Monday, 26 July 2010

Happy Tidings - Vocations

We are often assailed with the reality of drastic falls in the numbers of priestly and religious vocations in today's world.  Well, here is some good news. 

I was very pleased indeed to receive a telephone call from Mark, a wonderful young gentleman and one whom I count as a dear friend, that after some wait he has finally received news from Rev. Fr. Banauch the rector of the FSSP seminary at Wigratzbad in Germany.  What news?  He has been accepted as a seminarian and commences studies for the Sacred and Holy Priesthood in October. Deo Gratias!

(photos from

We had the rare privilege in attending the priestly ordinations at Wigratzbad in 2009 (click here for link to post) and I think this may have been one of the defining moments in Mark's discernment of his vocational journey.

Mark is the second "home grown" Scottish Catholic to join the FSSP (the first being Rev. Fr. Harkins FSSP who celebrated his First Solemn Mass in Edinburgh last month (see earlier post).

For those unfamiliar with our situation in Scotland we only have one small FSSP community in Edinburgh attending the usus antiquior, usually numbering about 50 - 70 at Sunday MassHowever that number belies the fact that in the past two years we have witnessed with great joy and thanksgiving a total of FIVE young men and women setting out on their journey of faith.  Helen to St Cecilia's Benedictine Abbey on the Isle of Wight, Yanush to the Carthusian Charterhouse at Parkminster, England.  This summer Garry and Christian finished their studies at Edinburgh University and both have been accepted as seminarians for their respective English Diocese.  Now, Mark is commencing his journey in October.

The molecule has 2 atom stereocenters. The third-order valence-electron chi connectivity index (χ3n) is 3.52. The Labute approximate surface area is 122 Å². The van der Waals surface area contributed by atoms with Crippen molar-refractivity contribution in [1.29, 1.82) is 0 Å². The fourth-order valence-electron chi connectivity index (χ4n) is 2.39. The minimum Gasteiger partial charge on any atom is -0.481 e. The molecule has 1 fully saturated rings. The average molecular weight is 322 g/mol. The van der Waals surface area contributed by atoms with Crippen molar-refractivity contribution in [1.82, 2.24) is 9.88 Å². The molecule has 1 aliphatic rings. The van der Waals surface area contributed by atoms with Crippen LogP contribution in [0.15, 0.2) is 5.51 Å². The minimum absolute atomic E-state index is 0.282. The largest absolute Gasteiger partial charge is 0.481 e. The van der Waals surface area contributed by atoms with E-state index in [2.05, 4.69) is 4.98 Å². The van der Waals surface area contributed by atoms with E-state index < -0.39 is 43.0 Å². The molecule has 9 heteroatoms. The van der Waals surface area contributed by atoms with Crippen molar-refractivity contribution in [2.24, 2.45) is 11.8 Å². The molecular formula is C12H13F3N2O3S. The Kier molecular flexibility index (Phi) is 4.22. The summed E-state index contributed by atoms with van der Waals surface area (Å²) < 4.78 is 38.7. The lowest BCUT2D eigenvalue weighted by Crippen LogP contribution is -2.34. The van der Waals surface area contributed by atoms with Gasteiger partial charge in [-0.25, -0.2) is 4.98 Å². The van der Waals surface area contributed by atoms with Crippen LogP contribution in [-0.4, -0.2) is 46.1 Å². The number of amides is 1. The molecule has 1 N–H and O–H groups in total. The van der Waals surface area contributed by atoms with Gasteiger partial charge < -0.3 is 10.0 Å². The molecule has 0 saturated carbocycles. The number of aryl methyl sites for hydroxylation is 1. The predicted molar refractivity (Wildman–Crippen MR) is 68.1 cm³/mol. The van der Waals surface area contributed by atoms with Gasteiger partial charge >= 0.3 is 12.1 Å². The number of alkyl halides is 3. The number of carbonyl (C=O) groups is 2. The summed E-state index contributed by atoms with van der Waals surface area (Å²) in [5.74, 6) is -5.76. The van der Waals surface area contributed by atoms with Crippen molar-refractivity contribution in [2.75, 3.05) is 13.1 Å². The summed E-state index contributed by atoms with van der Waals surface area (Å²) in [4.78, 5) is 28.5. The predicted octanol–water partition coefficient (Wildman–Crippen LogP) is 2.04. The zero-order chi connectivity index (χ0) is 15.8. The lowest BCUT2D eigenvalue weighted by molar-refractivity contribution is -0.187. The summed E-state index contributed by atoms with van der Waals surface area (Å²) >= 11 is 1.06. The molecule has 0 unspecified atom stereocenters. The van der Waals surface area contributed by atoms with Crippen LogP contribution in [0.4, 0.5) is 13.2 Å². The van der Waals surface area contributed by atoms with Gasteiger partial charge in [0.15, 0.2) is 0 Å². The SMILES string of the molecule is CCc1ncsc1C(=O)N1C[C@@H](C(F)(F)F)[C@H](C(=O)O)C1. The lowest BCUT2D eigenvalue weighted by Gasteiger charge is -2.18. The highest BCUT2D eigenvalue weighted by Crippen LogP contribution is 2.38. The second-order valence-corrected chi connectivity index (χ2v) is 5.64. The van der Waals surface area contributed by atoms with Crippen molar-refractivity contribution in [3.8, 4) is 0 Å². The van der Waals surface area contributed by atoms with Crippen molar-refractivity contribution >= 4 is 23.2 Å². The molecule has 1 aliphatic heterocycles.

Time and again we hear and read of the remarkable phenomenon regarding the steady, and in some cases rapid, increase in vocations in Orders and Societies which either continue or have reverted to follow the traditional liturgy, teachings and way of life.  At the same time "modern" seminaries continue to close through lack of vocations.  Here is Scotland we have no seminaries at all.  Diocesan seminarians now have to travel overseas to be formed - how tragic and sad that it has come to this.

Please pray for Mark and all young men and women who have started their journey to the priestly or religious life that through the Power of The Holy Ghost they will continue to grow in faith and love of God our Father and our Saviour Christ Jesus. 

O Holy Spirit, Spirit of wisdom and divine love, impart Your knowledge, understanding, and counsel to youth that they may know the vocation wherein they can best serve God. Give them courage and strength to follow God's holy will. Guide their uncertain steps, strengthen their resolutions, shield their chastity, fashion their minds, conquer their hearts, and lead them to the vineyards where they will labour in God's holy service.
Mary Mother of God - pray for them, 
St John Vianney - pray for them, 
St Benedict - pray for them,
St John Ogilvy - pray for them.

Sunday, 11 July 2010

Our Lady of Aberdeen

Friday the 9th of July was our Patronal Feast Day in the Diocese of Aberdeen therefore a First Class Feast Day.  Unfortunately I was amazed to find out that in my local chapel there was not even a mention of this Feast never mind a Mass in Her Honour.